Despite the promising findings of the PROTECT pilot study, the larger PROTECT trial found no difference with rolofylline versus placebo with respect of the primary and main secondary end-points of the study.

UIC researcher heads $10M grant to tackle Alzheimer's disease mystery
A researcher at the University of Illinois at Chicago College of Medicine has been awarded more than $9.8 million to head a five-year National Institute on Aging Program Project Grant.

New report describes types of research conducted at academic medical centers
A study from the Massachusetts General Hospital Institute for Health Policy gives the first detailed look at the types of research currently being conducted within US academic medical centers -- medical schools and their affiliated hospitals.

New mouse model of a severe kidney disease leads to potential new therapy
X-linked nephrogenic diabetes insipidus (XNDI) is a severe congenital kidney disease for which there is no specific, effective drug treatment, mainly because there are no good animal models of the disease.

Daylight-saving time leads to less sleep, more injuries on the job
Every March, most Americans welcome the switch to daylight saving time because of the longer days, but also dread losing an hour of sleep after they move their clocks forward.

ChIP and vector recombineering methods featured in Cold Spring Harbor Protocols
The September 2009 issue of Cold Spring Harbor Protocols features chromatin immunoprecipitation and vector recombineering methods.

GERD negatively impacts sleep quality, results in considerable economic burden
There has been much debate about the relationship between gastroesophageal reflux disease (GERD) and sleep.

Safety, efficacy of corneal transplant procedure confirmed; an antibiotic can cause double vision
Highlights of September's Ophthalmology, the journal of the American Academy of Ophthalmology, include a 2009 review by the Academy of the safety and efficacy of a widely used corneal transplant procedure and a warning about an unusual but serious reaction to systemic fluoroquinolones, a class of antibiotics used to treat a variety of bacterial infections.

UTSA wins $5 million for new Simulation, Visualization and Real-Time Prediction Center
The University of Texas at San Antonio has won a $5 million grant from the National Science Foundation to establish the Simulation, Visualization and Real-time Prediction Center for interdisciplinary, computer-based research, education and training.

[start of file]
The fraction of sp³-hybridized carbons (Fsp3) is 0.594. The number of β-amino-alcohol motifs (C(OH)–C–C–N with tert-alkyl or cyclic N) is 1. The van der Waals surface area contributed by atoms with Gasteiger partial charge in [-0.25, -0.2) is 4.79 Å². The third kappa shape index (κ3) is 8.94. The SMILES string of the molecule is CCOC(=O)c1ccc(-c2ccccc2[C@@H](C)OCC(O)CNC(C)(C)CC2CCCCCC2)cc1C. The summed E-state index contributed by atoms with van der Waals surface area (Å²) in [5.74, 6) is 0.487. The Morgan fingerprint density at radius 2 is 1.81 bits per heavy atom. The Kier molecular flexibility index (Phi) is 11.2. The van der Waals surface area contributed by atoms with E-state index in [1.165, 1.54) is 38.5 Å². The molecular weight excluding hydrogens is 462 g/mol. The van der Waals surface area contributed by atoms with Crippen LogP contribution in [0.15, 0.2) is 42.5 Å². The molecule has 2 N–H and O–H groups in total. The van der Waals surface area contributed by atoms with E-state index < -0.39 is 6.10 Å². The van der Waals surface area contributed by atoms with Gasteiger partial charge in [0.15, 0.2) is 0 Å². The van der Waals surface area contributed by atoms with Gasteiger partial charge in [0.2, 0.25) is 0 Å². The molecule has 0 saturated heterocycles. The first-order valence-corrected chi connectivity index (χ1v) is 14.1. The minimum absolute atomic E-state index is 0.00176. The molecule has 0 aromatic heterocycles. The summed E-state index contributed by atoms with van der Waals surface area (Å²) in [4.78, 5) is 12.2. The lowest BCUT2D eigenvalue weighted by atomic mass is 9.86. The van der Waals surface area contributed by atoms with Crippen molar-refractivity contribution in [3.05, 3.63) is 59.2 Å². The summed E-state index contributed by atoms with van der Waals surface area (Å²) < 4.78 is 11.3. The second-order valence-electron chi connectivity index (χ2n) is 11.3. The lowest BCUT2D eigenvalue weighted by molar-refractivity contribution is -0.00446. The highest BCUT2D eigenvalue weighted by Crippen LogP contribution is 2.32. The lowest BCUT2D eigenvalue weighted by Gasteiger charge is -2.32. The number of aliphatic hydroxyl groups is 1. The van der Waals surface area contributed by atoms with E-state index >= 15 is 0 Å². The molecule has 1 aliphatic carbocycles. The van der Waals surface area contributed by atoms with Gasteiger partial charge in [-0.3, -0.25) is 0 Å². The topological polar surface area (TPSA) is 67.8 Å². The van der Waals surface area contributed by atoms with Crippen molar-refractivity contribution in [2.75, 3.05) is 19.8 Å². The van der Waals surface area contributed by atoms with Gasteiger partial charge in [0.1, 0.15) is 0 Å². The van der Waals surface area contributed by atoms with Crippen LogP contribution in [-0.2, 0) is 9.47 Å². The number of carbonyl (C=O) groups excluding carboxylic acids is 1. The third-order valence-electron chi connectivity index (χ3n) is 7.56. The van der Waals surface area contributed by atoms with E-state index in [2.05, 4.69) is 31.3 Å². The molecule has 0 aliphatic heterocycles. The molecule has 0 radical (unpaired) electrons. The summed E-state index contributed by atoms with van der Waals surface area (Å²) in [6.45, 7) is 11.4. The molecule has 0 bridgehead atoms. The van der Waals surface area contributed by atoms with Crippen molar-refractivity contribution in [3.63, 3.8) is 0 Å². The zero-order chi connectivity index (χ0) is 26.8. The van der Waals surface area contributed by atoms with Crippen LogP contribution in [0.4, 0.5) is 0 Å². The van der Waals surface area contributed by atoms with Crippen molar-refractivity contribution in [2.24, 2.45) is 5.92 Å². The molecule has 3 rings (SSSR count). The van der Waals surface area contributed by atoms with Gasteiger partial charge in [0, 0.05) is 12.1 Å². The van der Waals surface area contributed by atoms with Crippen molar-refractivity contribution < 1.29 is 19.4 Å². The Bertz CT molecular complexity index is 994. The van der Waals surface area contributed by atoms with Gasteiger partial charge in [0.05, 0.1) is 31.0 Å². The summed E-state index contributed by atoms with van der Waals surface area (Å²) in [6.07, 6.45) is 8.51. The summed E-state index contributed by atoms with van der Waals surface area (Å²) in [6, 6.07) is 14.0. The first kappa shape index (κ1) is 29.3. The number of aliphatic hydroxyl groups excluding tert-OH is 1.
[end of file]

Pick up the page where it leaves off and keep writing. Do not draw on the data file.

PreSCD II registry
The goals of the PreSCD II registry are to collect recent data on patients with high risk for sudden cardiac death after a heart attack and to describe their prognosis in relation to initial left ventricular ejection fraction as the primary risk marker.

Sudden death during sport: Education to improve survival rates
More widespread availability of defibrillators and education of the general public could boost survival rates fourfold amongst athletes suffering cardiac arrest, a study has found.

The benefits of reperfusion therapy
The wider use of reperfusion therapy in patients with heart attack can save millions of lives in Europe.

Exercise alone shown to improve insulin sensitivity in obese sedentary adolescents
A moderate aerobic exercise program, without weight loss, can improve insulin sensitivity in both lean and obese sedentary adolescents, according to a new study accepted for publication in the Endocrine Society's Journal of Clinical Endocrinology & Metabolism.

Waist-hip ratio better than BMI for gauging obesity in elderly
Body mass index readings may not be the best gauge of obesity in older adults, according to new research from UCLA endocrinologists and geriatricians.

Super-fast computers of the future receive funding boost
Computers which use light to process large amounts of data faster than ever before are just one of many groundbreaking potential applications of a new £6 million research program at Queen's University Belfast and Imperial College London, launched today, Sept.

Inflammatory disease treatments will improve through the use of lipidomics
According to the National Center for Chronic Disease Prevention and Health Promotion, 46 million Americans have arthritis.

A new molecule to combat diabetes and obesity
Type 2 diabetes, the most common form of diabetes, is increasing at an alarming state with more than 180 million people affected worldwide.

Wrestling with bighorn sheep
University of Alberta researcher David Coltman wrestles with bighorn mountain sheep to gauge their personalities.

Medical home gives patients better primary care at no more cost
The medical home model is seen as a way to improve health outcomes, control costs and help solve the primary care shortage.

MADIT-CRT trial
Asymptomatic or mildly symptomatic cardiac patients randomized to an implanted cardiac resynchronization device with defibrillator have a 34 percent lower risk of heart failure or death than those receiving a standard implanted cardioverter defibrillator, according to results from the MADIT-CRT study.

Inhibition of NF-kappa B, a key inflammatory protein, reduced radiation toxicity in zebrafish
Directly inhibiting the activity of a key protein mediator of inflammation reduced radiation toxicity in zebrafish embryos, and may ultimately be of help to patients receiving radiation therapy, according to researchers from the Kimmel Cancer Center at Jefferson.

SAGE to publish leading international headache journal Cephalalgia
SAGE, the world's leading independent academic and professional publisher is delighted to announce a new agreement with the International Headache Society to publish their official journal, Cephalalgia.

Researchers link inflammatory diseases to increased cardiovascular risk